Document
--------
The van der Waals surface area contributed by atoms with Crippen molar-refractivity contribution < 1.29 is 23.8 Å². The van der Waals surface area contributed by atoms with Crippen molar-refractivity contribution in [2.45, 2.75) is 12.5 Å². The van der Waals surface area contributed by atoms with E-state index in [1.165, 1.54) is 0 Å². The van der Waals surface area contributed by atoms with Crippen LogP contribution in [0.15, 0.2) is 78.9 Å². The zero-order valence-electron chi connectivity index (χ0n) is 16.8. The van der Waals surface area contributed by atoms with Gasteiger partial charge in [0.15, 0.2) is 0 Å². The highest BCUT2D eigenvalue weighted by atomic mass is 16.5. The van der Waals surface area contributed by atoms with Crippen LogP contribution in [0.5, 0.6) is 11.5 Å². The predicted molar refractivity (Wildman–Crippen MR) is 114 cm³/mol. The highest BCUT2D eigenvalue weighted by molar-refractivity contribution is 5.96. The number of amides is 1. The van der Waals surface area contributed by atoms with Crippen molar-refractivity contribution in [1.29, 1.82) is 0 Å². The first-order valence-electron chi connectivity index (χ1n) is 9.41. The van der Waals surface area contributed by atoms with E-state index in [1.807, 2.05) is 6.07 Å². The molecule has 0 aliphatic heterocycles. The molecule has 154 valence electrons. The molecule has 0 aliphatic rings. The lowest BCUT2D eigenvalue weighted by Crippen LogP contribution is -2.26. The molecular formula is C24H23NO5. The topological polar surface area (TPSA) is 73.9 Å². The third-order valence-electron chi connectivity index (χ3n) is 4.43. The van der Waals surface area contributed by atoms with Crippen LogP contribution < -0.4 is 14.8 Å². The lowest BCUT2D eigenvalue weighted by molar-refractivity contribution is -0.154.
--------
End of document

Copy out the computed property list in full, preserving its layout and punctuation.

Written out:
The van der Waals surface area contributed by atoms with Crippen molar-refractivity contribution < 1.29 is 23.8 Å². The van der Waals surface area contributed by atoms with Crippen molar-refractivity contribution in [2.45, 2.75) is 12.5 Å². The van der Waals surface area contributed by atoms with E-state index in [1.165, 1.54) is 0 Å². The van der Waals surface area contributed by atoms with Crippen LogP contribution in [0.15, 0.2) is 78.9 Å². The zero-order valence-electron chi connectivity index (χ0n) is 16.8. The van der Waals surface area contributed by atoms with Gasteiger partial charge in [0.15, 0.2) is 0 Å². The highest BCUT2D eigenvalue weighted by atomic mass is 16.5. The van der Waals surface area contributed by atoms with Crippen LogP contribution in [0.5, 0.6) is 11.5 Å². The predicted molar refractivity (Wildman–Crippen MR) is 114 cm³/mol. The highest BCUT2D eigenvalue weighted by molar-refractivity contribution is 5.96. The number of amides is 1. The van der Waals surface area contributed by atoms with Crippen molar-refractivity contribution in [1.29, 1.82) is 0 Å². The first-order valence-electron chi connectivity index (χ1n) is 9.41. The van der Waals surface area contributed by atoms with E-state index in [1.807, 2.05) is 6.07 Å². The molecule has 0 aliphatic heterocycles. The molecule has 154 valence electrons. The molecule has 0 aliphatic rings. The lowest BCUT2D eigenvalue weighted by Crippen LogP contribution is -2.26. The molecular formula is C24H23NO5. The topological polar surface area (TPSA) is 73.9 Å². The third-order valence-electron chi connectivity index (χ3n) is 4.43. The van der Waals surface area contributed by atoms with Crippen LogP contribution < -0.4 is 14.8 Å². The lowest BCUT2D eigenvalue weighted by molar-refractivity contribution is -0.154.